There won't be fans at the Tokyo Olympics.
That doesn't sound good.
It's not. The pandemic has hit the Olympic Games hard. First, officials pushed the event back an entire year. Then, they put a cap on the number of spectators. But the Games are having trouble setting sail – just two weeks before the Olympic cauldron's lit. Yesterday, Japan declared a state of emergency because of a rise in COVID-19 cases. Olympic organizers are now banning fans from Tokyo-area stadiums and arenas. The move could cost the gov hundreds of millions of dollars.
What about vaccines, though?
Athletes, journalists, and staff aren't required to be fully vaxxed to enter the country. Still, the International Olympic Committee estimated that about 80% of those sporting or reporting have gotten pricked. But only about 15% of Japan's population can say the same. Officials have blamed the slow rollout on a shortage of doctors and nurses. And because it needs to import all of its vaccines. Now, officials worry that letting fans attend could make things worse. Especially with delta (the more contagious variant) on the rise. Already, at least two members of the Ugandan team have tested positive for the delta variant upon arriving in Japan. And things aren't much better stateside.
Delta is already the dominant strain in the US. And vaccination rates are lagging. With summer tourism in full swing, White House health officials are reminding Americans that vaccines offer the best protection. Of all the people who died of COVID-19 last month, 99.2% were unvaccinated. With delta in the mix, some pharma companies are taking things up a notch. Pfizer and BioNTech are starting to develop a vaccine that'll target the specific variant. And have plans to get FDA approval for a booster shot (think: a third dose). That way, your antibodies can keep the pep in their step all summer long and beyond.
The Tokyo Games have had to jump several hurdles to get to this point. Now Japan's making changes two weeks before the opening ceremony. But it's got many wondering if we're jumping the gun on a return to normalcy.
What'll be entering a new chapter…
The US. Yesterday, President Biden put an Aug 31 end date on the nearly 20-year war in Afghanistan, days earlier than his original September 11 deadline. The US put boots on the ground after the 9/11 attacks to end the Taliban's rule and take down al-Qaeda. But America's longest war has claimed the lives of more than 2,300 US troops and and an estimated 35,000 or more Afghan civilians. Now, Biden said the US can't sacrifice any more American lives in an unwinnable war. He's called on Afghanistan's leaders to "come together" and move their country forward. The president added that the US will continue to provide assistance (think: billions of dollars in humanitarian aid). But critics say Afghanistan could fall into a civil war without a strong US presence.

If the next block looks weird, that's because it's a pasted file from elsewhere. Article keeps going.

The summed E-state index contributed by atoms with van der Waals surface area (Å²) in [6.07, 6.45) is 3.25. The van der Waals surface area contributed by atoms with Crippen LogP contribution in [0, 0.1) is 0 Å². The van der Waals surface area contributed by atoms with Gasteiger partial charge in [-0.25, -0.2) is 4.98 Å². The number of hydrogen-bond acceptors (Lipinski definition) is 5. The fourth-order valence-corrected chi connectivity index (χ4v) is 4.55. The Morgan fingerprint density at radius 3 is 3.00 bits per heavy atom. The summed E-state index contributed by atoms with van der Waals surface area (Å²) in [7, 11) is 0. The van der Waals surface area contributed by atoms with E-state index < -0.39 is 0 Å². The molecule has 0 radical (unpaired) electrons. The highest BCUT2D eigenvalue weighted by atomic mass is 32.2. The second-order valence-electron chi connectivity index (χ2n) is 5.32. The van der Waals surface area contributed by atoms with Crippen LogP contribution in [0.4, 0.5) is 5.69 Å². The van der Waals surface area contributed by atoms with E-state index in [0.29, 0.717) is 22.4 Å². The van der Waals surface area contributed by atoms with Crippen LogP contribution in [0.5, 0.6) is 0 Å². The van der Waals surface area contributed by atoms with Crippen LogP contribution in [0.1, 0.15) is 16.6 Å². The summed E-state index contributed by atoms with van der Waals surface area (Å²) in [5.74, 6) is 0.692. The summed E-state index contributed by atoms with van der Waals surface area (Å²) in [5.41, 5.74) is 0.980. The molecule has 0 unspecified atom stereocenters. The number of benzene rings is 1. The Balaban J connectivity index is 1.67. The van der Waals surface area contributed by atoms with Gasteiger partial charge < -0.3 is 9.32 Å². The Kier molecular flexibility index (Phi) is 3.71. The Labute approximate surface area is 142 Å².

Warning signs: The Taliban has been gaining ground in recent weeks – seizing territory and Afghan weapons and vehicles. And forced some Afghan soldiers to either flee or surrender.
What's making edits…
The FDA. Yesterday, it signed off on a label change to a recently-approved Alzheimer's treatment (Aduhelm). It's the first Alzheimer's drug in nearly two decades – and the first approved medication to slow the illness. But health officials wanted more evidence that the drug actually worked – especially since the FDA was pretty quick to give it the okay without convincing data. Now, the FDA's in favor of clarifying some confusion about who the drug is for. And said it's only for mild- or early-stage Alzheimer's patients, but that it hasn't been tested in those with the advanced disease. The change means 1 or 2 million people could qualify for the medication, down from 6 million.
What came with more bad news…
The heat dome. Last week's extreme heat wave over western Canada is believed to have killed about 500 people and led to dozens of wildfires. And there's more: scientists say the high temps (think: over 120°F at times) likely also killed 1 billion marine animals – including mussels, starfish, and clams. They're also warning that the devastating effects to marine life could affect water quality – since shellfish do their part to keep things clean.
Who's flipping the Scripps...
Zaila Avant-garde. The 14-year-old just became the first Black American to win the Scripps National Spelling Bee in its 96-year history. She also happens to be a star basketball player, holding three Guinness World Records for dribbling. Can you spell 'prodigy'?
Thing to Know: Murraya. A genus of trees and the word Zaila spelled correctly to win her title. Use it in a sentence? Sure. The murr-aya learn about Zaila the murr-ay-am impressed
While you Marvel about "Black Widow"...
Don't forget about the European Championship final.
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